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  • Writer's pictureEmmelia Potts

Fighting Injuries, Becoming Stronger.

Updated: Dec 12, 2023

resistance band work

Finally being fixed:

So after 8 weeks of on/off training and 1 week of no training at all, I think all is okay.

I have done as Paul my PT has said and held off on all exercise (including riding and pole) for one week and it seems to have done the trick. So now I am better..ish what do I do to ensure injuries do not present themselves again?


Firstly it has been obvious that through the last 8 weeks I have not been coming back to exercise and training properly. Instead of accepting the damage to various body parts and gradually building up again, I have been rushing back, doing workouts from May. Attempting high-intensity, aggressive workouts after 8 weeks off is not a good idea. I can still do them yes, but not correctly and not well supported.

It is the height of frustration to go back a few steps but if I have learnt anything recently it is that it is better to take things slow than to rush and cause more harm than good. Therefore, I have carefully mapped out and planned the next 4 weeks.


The first two weeks are just getting me back moving. Week one slowly introduced exercise back into my routine. Week two upped the running a bit and as a result, plenty of stretching work was added. Moving forwards I will be stretching and rolling every day after exercise to lower the risk of reoccurring injuries. After week 2 I can feel niggles in my knees coming back but I fear that is because I missed a stretch session. It really does make a difference when you are adding not only intensity but volume. Fortunately, my body is used to being battered to an extent so these first 4 weeks should not be too much of a strain and I will be able to get back into a routine. However, moving forwards into weeks 5 and 6 I will need to ensure I do not miss a "rehab" session.

The first two weeks have so far gone well. I currently have a healthy balance of work and exercise. I still have a healthy social life and see friends regularly. Early morning workouts are not a thing yet either (I shall be putting these off for as long as possible!). Exercise quotas are still largely hobbies.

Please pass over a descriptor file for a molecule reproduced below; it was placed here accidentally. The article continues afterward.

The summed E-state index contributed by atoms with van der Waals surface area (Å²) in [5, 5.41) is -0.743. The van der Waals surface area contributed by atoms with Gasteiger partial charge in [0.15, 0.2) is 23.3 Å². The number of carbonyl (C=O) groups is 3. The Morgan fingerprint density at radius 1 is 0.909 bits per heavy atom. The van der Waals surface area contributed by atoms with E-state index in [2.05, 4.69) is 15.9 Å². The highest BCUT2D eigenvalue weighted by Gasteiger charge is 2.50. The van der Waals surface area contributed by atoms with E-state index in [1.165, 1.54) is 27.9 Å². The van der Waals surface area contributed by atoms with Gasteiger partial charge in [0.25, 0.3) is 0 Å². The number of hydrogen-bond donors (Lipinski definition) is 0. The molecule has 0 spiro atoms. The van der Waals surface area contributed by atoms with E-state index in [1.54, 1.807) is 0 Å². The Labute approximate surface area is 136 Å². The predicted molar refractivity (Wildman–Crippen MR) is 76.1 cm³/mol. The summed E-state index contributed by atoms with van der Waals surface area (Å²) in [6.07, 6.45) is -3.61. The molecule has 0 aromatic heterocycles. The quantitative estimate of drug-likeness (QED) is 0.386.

Preventing injury continued

Week 3 largely stays the same intensity as week 2 but mixes things around a bit, kickboxing grading on Sunday means I do not want to be overdoing it and damaging myself. It is week four where things start to go up a gear. Long cycles and more swims a week are approached. Morning workouts to cover the increase in running sessions also start to appear. Ultimately I will end up doing an early morning cycle or swim every day with runs in the evening as running is the discipline I detest the most and need to focus on.


Hopefully, taking it easy for 4 weeks and slowly building up my tolerance to each discipline is not wasted time. In an ideal world, I will be able to build from here each week, upping sessions and intensity. After week three cycling and swimming session will have training plans. Currently, I am in real danger of thinking I am training for an Iron Man and actually I am just bike riding and leisurely swimming.

Considerations moving forward

Lessons in both swimming and cycling will be adopted once I have a good base fitness in both. I anticipate that after these four weeks I should be able to comfortably cycle 50-60 miles, swim 1.3 miles and run 15 miles without much issue (separate!). From here I have a good foundation to build on each week. Lessons will help sort out any issues I have before I break into serious training regimes. Running drills and gym strength sessions should aid in the running side of things as they have previously. Fortunately, I have tried and tested the running side of things it will just be learning to run when fatigued that will be the hurdle here! But that is a few months away yet.